PC Games

Published on May 24th, 2016 | by Joshua Wright

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TOTAL WAR: WARHAMMER REVIEW

TOTAL WAR: WARHAMMER REVIEW Joshua Wright
Gameplay
Graphics
Audio
Value

Summary: Total War: Warhammer is the game you’ve always wanted to happen. Well, celebrate, because now it finally has!

4.3

Time to Celebrate!


The Total War series has always felt like something I should be into – live battles full of strategy and manoeuvring, epic maps playing out like an extended RISK tournament, and just general geeky historical fun. But they never quite grabbed me. Compared to the visceral thrill of RTS combat, Total War’s battles felt fiddly and confused. Its learning curve was always high, its in-game camera was unwieldy and it controls all over the place. Now Total War: Warhammer has arrived. And indeed, some of these same Total War problems are still here, but the Warhammer universe is just so appealing, all the potential fun that awaits will make you to knuckle down and do your homework. TW: Warhammer will be the game that finally gets you into the Total War series.

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The Warhammer fantasy universe is already a well-developed franchise that’s been with us since the 1980s. Set in a pseudo-European medieval dystopia, the world features several races/nations locked in in near endless conflict with one another. In TW: Warhammer they’ve narrowed it down to four of its major factions – humans, orcs, dwarves and the undead. Each faction has an elaborate back-story and individualised culture which fits wonderfully into the crazy Warhammer world. The intrepid men of the Empire play out like a traditional medieval force. The rancorous Dwarfs are much more into deadly gadgets, machinery and heavy armour. The sinister Vampire Counts who lead the undead faction spread across the map slowly, they can only go where eternal night exists, and thus it’s up to you to roll it out as you play them. They command all sorts of zombies, ghouls, ghosts and beasties. Finally come the brutal orcs and goblins of the Greenskin tribes. They attack in mad swarms and the more aggressively you play them, the more powerful they become. Indeed each race is wholly different with their own unique characters, campaign mechanics, battlefield units and play style.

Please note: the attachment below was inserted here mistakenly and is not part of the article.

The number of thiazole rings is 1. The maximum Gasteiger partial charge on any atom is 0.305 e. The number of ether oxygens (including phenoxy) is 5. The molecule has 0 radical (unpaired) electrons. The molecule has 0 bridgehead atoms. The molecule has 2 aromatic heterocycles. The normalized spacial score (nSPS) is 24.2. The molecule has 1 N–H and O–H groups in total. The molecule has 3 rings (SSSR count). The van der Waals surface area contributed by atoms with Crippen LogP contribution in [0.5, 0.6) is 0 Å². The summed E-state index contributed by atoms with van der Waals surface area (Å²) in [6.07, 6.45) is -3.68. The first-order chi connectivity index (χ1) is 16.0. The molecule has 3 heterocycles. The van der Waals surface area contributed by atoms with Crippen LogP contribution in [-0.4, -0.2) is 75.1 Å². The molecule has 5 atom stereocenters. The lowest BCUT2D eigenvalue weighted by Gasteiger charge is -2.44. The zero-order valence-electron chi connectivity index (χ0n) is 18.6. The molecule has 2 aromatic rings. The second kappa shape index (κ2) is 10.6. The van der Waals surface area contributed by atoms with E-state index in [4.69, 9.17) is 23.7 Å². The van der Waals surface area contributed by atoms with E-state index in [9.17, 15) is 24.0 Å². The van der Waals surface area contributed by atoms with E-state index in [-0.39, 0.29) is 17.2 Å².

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Each faction has its own special units. Larger beasts, giants, siege weaponry, flying forces and spell-casters. These add a whole new dimension to the traditional Total War play style. It’s no longer just melee and missile units – you have to defend against things like giant spiders, griffin attacks, lightning bolts, and the ground erupting up from under you. However when such wild units are in your employ the game takes on such a fun new element, you’ll want to keep playing just see what you can develop to throw at your enemy next.

On top of unique units, TW: Warhammer features the ability to play as one of eight Legendary Lords from the pre-existing WH world. As you progress, they level up, acquire new abilities, and unlock fabled weapons, armour, mounts and battle magic. Each character’s unique narrative quest chain plays out as you progress, drawing you deeper into the world. Armies who succeed also attract unique followers who grant you buffs and bonuses. Play well and musicians, blacksmiths, peasants, fanatics, etc. will ask to join your campaign.

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Hero units are especially fun. These serve as unique characters which can be joined to an army or moved independently around the game-map. Wizards, warriors or monsters, these characters can perform special actions like assassinations, sabotages, instigate rebellions, rally troops, helps out in townships, all sorts of juicy little benefits. They also level up and gain abilities like a Lord, and their antics keep the game interesting even in quieter turns.